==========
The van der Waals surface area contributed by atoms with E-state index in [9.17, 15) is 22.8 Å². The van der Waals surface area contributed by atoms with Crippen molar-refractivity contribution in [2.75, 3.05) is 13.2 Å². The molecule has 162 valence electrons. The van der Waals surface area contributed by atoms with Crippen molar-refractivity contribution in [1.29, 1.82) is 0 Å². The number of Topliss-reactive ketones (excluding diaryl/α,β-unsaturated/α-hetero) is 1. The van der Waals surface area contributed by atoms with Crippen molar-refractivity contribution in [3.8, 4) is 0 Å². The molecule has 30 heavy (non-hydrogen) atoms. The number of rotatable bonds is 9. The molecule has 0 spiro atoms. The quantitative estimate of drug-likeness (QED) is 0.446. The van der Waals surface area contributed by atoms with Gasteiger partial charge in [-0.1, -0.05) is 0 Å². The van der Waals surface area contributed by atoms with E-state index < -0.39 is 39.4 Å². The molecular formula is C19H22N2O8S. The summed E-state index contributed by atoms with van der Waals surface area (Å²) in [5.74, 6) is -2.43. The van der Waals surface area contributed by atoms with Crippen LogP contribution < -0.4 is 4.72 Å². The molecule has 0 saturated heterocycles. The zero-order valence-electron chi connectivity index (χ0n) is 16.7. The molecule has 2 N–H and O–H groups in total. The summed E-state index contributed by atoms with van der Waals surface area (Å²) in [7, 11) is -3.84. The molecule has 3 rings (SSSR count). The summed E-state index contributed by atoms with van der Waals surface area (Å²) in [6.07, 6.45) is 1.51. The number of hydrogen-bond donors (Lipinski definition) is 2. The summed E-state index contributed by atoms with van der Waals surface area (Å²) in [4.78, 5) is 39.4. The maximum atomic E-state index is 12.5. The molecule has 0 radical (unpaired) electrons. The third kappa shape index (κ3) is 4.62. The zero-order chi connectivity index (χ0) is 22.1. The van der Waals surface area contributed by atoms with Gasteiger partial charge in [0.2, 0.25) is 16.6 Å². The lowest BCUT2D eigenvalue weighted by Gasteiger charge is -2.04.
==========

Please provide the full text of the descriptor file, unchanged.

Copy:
The van der Waals surface area contributed by atoms with E-state index in [9.17, 15) is 22.8 Å². The van der Waals surface area contributed by atoms with Crippen molar-refractivity contribution in [2.75, 3.05) is 13.2 Å². The molecule has 162 valence electrons. The van der Waals surface area contributed by atoms with Crippen molar-refractivity contribution in [1.29, 1.82) is 0 Å². The number of Topliss-reactive ketones (excluding diaryl/α,β-unsaturated/α-hetero) is 1. The van der Waals surface area contributed by atoms with Crippen molar-refractivity contribution in [3.8, 4) is 0 Å². The molecule has 30 heavy (non-hydrogen) atoms. The number of rotatable bonds is 9. The molecule has 0 spiro atoms. The quantitative estimate of drug-likeness (QED) is 0.446. The van der Waals surface area contributed by atoms with Gasteiger partial charge in [-0.1, -0.05) is 0 Å². The van der Waals surface area contributed by atoms with E-state index < -0.39 is 39.4 Å². The molecular formula is C19H22N2O8S. The summed E-state index contributed by atoms with van der Waals surface area (Å²) in [5.74, 6) is -2.43. The van der Waals surface area contributed by atoms with Crippen LogP contribution < -0.4 is 4.72 Å². The molecule has 0 saturated heterocycles. The zero-order valence-electron chi connectivity index (χ0n) is 16.7. The molecule has 2 N–H and O–H groups in total. The summed E-state index contributed by atoms with van der Waals surface area (Å²) in [7, 11) is -3.84. The molecule has 3 rings (SSSR count). The summed E-state index contributed by atoms with van der Waals surface area (Å²) in [6.07, 6.45) is 1.51. The number of hydrogen-bond donors (Lipinski definition) is 2. The summed E-state index contributed by atoms with van der Waals surface area (Å²) in [4.78, 5) is 39.4. The maximum atomic E-state index is 12.5. The molecule has 0 radical (unpaired) electrons. The third kappa shape index (κ3) is 4.62. The zero-order chi connectivity index (χ0) is 22.1. The van der Waals surface area contributed by atoms with Gasteiger partial charge in [0.2, 0.25) is 16.6 Å². The lowest BCUT2D eigenvalue weighted by Gasteiger charge is -2.04.